Alexey Gromyko, director of the Institute of Europe of the Russian Academy of Sciences (IE RAS), also referred to Turkey’s downing of the jet.
Recalling that before the plane was shot down, bilateral relations between Ankara and Moscow were defined as “strategic” by many politicians and specialists despite their differences on a number of issues, Gromyko told the Daily News that this definition was “the true reflection of affairs between the two countries.”
“Of course we know from history that mistakes which are not a result of some fundamental matters but which are made because of tactical politics or just because of human error can have disastrous consequences. In history, some wars happened not because states were enemies from the point of their national interest but because their political classes were not wise or reasonable to prevent this cause of events. That is why I hope very much and strongly believe that due to the fact that our cultures share much more strategic goals and they share a lot of similarities, I am sure that a period for repairing this will start, but it is impossible to repair the damage overnight; it is going to be quite a long process of rapprochement,” Gromyko said, recalling a famous quote from Winston Churchill, and separately echoing the same approach as Browne from a different point of view.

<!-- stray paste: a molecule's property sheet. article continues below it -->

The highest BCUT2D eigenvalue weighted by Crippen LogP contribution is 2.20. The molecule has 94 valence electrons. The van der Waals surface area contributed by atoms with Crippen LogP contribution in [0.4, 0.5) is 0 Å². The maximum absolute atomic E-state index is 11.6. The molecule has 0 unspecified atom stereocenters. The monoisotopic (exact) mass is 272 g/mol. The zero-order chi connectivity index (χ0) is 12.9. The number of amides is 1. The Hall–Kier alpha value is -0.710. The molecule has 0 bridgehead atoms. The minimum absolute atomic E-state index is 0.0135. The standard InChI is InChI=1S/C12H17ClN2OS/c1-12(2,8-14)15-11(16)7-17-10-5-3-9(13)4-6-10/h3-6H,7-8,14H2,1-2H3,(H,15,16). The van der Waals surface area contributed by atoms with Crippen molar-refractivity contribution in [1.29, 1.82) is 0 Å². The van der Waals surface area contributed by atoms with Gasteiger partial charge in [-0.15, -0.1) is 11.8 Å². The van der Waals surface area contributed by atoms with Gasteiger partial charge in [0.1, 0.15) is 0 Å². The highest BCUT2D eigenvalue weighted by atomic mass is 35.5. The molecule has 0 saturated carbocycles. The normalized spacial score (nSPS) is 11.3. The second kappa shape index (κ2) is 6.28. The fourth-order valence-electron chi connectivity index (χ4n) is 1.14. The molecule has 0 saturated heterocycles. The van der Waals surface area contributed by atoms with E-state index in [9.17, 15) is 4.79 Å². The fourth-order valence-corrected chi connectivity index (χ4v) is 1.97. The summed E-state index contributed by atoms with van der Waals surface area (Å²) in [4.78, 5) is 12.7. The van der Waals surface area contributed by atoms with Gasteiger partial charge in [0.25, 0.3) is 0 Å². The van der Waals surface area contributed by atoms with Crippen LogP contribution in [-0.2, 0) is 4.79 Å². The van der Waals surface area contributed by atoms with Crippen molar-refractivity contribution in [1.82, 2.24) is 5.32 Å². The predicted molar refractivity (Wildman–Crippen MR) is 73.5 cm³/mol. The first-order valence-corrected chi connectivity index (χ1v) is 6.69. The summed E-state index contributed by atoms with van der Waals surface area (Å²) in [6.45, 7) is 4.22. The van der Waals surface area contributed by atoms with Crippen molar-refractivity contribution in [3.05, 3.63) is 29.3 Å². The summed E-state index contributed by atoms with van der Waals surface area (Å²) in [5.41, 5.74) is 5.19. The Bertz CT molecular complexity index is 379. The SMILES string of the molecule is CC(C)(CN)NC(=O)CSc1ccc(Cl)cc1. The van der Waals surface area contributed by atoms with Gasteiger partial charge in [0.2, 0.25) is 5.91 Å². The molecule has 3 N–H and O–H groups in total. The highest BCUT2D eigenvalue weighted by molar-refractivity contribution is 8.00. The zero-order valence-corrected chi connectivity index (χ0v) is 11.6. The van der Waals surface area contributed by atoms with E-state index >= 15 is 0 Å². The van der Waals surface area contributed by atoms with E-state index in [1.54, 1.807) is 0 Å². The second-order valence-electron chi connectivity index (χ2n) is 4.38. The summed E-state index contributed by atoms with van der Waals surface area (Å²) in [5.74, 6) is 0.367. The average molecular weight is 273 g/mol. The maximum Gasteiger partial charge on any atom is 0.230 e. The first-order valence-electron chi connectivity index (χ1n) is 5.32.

“Now this is not the end. It is not even the beginning of the end. But it is, perhaps, the end of the beginning,” Gromyko quoted Churchill as saying in 1942 at a time of British victories in North Africa.
‘Hostages of fragility’